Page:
I have other kids we cover who tell me they are members of the largest national recruiting network in America. It is called Next College Student Athlete and its logo is to the right of this paragraph.

If you have ever attended a national combine, you have seen these guys there signing up attendees for its service. One of the things they advise college bound athletes to do is identify schools in which they are interested and immediately begin following coaches on the coaching staff on Twitter.

So, if every questionnaire you fill out wants your athlete’s Twitter handle and if NCSA, and services like them, perpetually hound you to follow your target-schools’ staffs on Twitter, then either Twitter has purchased the entire process (possible) or the Twitter medium is an imperative tool to be used for one’s getting recruited (more probable).

But Coach Lyon, I don’t allow little Johnnie to have a Twitter account? Well, mom and dad, you better reverse that trend or get ready to shell out for college.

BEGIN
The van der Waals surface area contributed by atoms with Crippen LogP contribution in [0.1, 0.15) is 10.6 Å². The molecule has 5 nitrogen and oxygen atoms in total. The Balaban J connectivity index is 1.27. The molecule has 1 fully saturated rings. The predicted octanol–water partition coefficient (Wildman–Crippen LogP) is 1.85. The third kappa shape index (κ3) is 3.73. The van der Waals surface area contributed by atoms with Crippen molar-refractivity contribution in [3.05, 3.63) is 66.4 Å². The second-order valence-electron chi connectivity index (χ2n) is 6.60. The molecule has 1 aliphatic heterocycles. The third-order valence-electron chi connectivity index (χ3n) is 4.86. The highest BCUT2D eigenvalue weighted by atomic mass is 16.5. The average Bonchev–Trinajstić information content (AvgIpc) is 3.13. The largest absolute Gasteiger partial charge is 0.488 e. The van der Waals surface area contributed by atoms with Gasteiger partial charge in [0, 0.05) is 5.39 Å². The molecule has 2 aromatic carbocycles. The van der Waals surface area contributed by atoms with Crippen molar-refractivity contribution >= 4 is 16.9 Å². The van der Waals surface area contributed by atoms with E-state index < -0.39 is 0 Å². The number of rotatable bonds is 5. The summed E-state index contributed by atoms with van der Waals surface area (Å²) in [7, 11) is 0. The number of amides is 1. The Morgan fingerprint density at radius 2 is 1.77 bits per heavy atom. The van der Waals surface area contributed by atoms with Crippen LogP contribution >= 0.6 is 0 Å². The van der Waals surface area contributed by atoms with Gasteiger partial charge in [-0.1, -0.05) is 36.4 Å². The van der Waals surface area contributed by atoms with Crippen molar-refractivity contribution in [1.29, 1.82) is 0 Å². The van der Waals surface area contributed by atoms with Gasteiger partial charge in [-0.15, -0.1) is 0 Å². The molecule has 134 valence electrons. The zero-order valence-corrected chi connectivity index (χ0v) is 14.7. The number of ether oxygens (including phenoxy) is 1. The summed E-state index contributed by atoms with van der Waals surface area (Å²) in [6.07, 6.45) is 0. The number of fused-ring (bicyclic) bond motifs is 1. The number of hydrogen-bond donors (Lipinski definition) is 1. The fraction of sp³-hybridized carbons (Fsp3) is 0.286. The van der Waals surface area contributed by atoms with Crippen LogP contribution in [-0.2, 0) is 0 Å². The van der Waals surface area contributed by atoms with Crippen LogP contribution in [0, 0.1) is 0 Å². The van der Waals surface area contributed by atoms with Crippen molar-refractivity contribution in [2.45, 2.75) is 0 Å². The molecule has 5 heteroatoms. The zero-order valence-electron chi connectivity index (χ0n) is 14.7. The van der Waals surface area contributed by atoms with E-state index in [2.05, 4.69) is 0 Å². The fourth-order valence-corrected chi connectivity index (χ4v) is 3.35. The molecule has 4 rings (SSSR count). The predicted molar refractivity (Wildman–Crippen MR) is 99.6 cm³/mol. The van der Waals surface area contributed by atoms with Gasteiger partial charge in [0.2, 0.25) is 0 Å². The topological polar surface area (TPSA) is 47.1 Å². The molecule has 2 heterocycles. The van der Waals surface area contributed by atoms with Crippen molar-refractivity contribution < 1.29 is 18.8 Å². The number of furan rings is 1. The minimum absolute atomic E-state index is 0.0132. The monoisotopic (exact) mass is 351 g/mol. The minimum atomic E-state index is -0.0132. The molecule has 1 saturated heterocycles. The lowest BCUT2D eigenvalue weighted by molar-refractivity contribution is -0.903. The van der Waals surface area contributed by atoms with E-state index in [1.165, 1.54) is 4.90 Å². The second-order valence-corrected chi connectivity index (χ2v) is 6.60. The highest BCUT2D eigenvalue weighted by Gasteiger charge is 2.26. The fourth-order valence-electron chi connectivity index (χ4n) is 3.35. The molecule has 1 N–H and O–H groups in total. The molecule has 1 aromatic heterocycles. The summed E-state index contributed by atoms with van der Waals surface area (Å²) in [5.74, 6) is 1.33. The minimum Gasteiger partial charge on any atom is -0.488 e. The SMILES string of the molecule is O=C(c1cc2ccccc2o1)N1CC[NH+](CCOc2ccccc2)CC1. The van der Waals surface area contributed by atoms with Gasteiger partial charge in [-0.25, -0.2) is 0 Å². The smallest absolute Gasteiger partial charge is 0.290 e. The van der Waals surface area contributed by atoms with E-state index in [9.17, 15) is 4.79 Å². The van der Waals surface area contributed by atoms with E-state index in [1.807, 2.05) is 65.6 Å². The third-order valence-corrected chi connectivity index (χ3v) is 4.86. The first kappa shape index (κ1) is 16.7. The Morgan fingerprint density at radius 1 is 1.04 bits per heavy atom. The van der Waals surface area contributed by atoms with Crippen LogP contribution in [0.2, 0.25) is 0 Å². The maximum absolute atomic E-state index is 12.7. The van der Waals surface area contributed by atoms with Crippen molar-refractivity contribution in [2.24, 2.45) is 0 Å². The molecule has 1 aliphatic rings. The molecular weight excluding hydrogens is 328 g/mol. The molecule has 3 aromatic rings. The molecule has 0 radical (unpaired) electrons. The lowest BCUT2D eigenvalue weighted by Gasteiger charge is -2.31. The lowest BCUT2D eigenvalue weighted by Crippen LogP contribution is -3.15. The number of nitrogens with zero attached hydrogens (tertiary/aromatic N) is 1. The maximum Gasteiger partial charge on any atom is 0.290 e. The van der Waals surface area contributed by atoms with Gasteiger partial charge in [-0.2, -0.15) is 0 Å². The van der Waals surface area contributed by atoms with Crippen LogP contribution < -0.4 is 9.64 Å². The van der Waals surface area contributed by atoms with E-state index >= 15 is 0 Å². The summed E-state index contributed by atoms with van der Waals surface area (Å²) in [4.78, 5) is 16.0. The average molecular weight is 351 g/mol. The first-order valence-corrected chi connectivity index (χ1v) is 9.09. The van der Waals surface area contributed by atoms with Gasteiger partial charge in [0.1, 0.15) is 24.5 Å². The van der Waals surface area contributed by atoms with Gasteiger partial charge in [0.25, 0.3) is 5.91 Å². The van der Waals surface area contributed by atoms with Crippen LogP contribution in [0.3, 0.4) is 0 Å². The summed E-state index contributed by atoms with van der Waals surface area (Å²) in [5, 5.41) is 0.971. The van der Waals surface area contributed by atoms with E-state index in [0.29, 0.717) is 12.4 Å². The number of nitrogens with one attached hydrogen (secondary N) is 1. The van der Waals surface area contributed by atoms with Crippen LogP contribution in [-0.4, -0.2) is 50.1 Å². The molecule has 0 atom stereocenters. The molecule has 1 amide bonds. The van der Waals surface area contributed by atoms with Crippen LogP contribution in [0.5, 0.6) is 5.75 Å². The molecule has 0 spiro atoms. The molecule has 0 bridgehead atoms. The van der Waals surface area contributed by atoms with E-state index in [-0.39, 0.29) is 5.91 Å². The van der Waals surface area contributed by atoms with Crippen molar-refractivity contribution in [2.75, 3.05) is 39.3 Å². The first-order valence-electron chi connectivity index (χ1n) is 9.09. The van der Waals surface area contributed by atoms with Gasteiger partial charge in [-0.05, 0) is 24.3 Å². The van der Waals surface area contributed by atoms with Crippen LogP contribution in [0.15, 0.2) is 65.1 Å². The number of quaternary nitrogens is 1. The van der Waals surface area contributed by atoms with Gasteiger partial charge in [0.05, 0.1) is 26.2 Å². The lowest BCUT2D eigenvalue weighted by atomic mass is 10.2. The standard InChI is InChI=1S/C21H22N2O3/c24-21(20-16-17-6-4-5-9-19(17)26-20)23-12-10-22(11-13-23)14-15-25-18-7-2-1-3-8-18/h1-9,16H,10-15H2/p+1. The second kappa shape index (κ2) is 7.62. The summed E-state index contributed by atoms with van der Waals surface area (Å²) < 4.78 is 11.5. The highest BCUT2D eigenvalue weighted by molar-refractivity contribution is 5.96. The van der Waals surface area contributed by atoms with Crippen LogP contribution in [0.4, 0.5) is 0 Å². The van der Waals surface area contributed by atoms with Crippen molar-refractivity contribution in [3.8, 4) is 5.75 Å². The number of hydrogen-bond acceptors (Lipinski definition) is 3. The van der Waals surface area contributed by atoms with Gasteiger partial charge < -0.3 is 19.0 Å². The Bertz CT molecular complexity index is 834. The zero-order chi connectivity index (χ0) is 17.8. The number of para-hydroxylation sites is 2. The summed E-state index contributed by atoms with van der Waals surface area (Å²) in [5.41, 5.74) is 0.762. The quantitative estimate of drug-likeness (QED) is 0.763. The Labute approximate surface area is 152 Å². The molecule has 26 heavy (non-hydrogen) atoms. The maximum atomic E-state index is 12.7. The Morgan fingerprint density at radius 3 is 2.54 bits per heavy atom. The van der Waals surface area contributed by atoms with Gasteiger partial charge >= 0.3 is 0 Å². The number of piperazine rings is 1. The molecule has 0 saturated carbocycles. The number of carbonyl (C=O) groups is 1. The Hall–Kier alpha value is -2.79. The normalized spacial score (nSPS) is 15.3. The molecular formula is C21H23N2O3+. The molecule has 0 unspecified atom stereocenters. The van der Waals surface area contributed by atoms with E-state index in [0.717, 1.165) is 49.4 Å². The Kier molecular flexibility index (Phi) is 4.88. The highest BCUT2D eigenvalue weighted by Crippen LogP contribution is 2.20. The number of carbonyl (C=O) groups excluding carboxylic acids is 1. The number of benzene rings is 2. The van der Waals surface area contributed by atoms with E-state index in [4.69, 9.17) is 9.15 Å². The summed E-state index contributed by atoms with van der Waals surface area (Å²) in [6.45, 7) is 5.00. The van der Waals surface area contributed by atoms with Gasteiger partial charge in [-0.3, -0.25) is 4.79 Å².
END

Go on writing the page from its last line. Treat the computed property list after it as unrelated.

Whether you like it or not, Twitter has become an indispensable tool in this process. Twitter has become the most reliable way to determine whether a school is really interested in an athlete.

Here’s what we are prepared to disclose. We don’t care if you have made a visit to campus at a coach’s invitation or not. We don’t care if you have attended Junior Day, the team’s home game with the conference, regular-season title on the line and a playoff or bowl bid in the balance, or even why you were there using a free ticket to be admitted; if a school isn’t following your son on Twitter, they really aren’t recruiting him.

Now that piece of information is worth the entire price of subscribing to this magazine. Go forth and use it to your advantage.

This is Coach HB Lyon, reporting for KPGFootball, and we’re JUST CALLING IT LIKE WE SEE IT!